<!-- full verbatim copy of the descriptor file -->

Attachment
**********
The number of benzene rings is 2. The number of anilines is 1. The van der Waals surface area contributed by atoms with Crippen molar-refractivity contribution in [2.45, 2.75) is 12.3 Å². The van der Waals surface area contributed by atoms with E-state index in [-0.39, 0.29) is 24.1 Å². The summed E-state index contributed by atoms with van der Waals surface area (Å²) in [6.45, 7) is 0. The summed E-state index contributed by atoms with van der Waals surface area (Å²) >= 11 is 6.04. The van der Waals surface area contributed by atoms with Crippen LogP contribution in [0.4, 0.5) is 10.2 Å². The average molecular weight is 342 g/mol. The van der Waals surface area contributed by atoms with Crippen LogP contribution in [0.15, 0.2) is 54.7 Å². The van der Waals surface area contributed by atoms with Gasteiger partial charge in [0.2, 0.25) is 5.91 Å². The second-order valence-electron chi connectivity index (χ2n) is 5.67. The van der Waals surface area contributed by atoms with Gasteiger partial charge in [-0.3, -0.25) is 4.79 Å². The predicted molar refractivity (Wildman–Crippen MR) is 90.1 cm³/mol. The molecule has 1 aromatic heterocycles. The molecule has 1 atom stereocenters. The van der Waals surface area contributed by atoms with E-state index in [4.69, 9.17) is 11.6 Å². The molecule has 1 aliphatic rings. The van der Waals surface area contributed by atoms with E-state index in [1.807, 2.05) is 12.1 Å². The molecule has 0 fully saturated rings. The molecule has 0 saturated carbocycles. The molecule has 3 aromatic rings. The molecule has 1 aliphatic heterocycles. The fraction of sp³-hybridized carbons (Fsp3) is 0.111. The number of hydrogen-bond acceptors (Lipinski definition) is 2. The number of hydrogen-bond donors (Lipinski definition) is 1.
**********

The number of benzene rings is 2. The number of anilines is 1. The van der Waals surface area contributed by atoms with Crippen molar-refractivity contribution in [2.45, 2.75) is 12.3 Å². The van der Waals surface area contributed by atoms with E-state index in [-0.39, 0.29) is 24.1 Å². The summed E-state index contributed by atoms with van der Waals surface area (Å²) in [6.45, 7) is 0. The summed E-state index contributed by atoms with van der Waals surface area (Å²) >= 11 is 6.04. The van der Waals surface area contributed by atoms with Crippen LogP contribution in [0.4, 0.5) is 10.2 Å². The average molecular weight is 342 g/mol. The van der Waals surface area contributed by atoms with Crippen LogP contribution in [0.15, 0.2) is 54.7 Å². The van der Waals surface area contributed by atoms with Gasteiger partial charge in [0.2, 0.25) is 5.91 Å². The second-order valence-electron chi connectivity index (χ2n) is 5.67. The van der Waals surface area contributed by atoms with Gasteiger partial charge in [-0.3, -0.25) is 4.79 Å². The predicted molar refractivity (Wildman–Crippen MR) is 90.1 cm³/mol. The molecule has 1 aromatic heterocycles. The molecule has 1 atom stereocenters. The van der Waals surface area contributed by atoms with E-state index in [4.69, 9.17) is 11.6 Å². The molecule has 1 aliphatic rings. The van der Waals surface area contributed by atoms with E-state index in [1.807, 2.05) is 12.1 Å². The molecule has 0 fully saturated rings. The molecule has 0 saturated carbocycles. The molecule has 3 aromatic rings. The molecule has 1 aliphatic heterocycles. The fraction of sp³-hybridized carbons (Fsp3) is 0.111. The number of hydrogen-bond acceptors (Lipinski definition) is 2. The number of hydrogen-bond donors (Lipinski definition) is 1.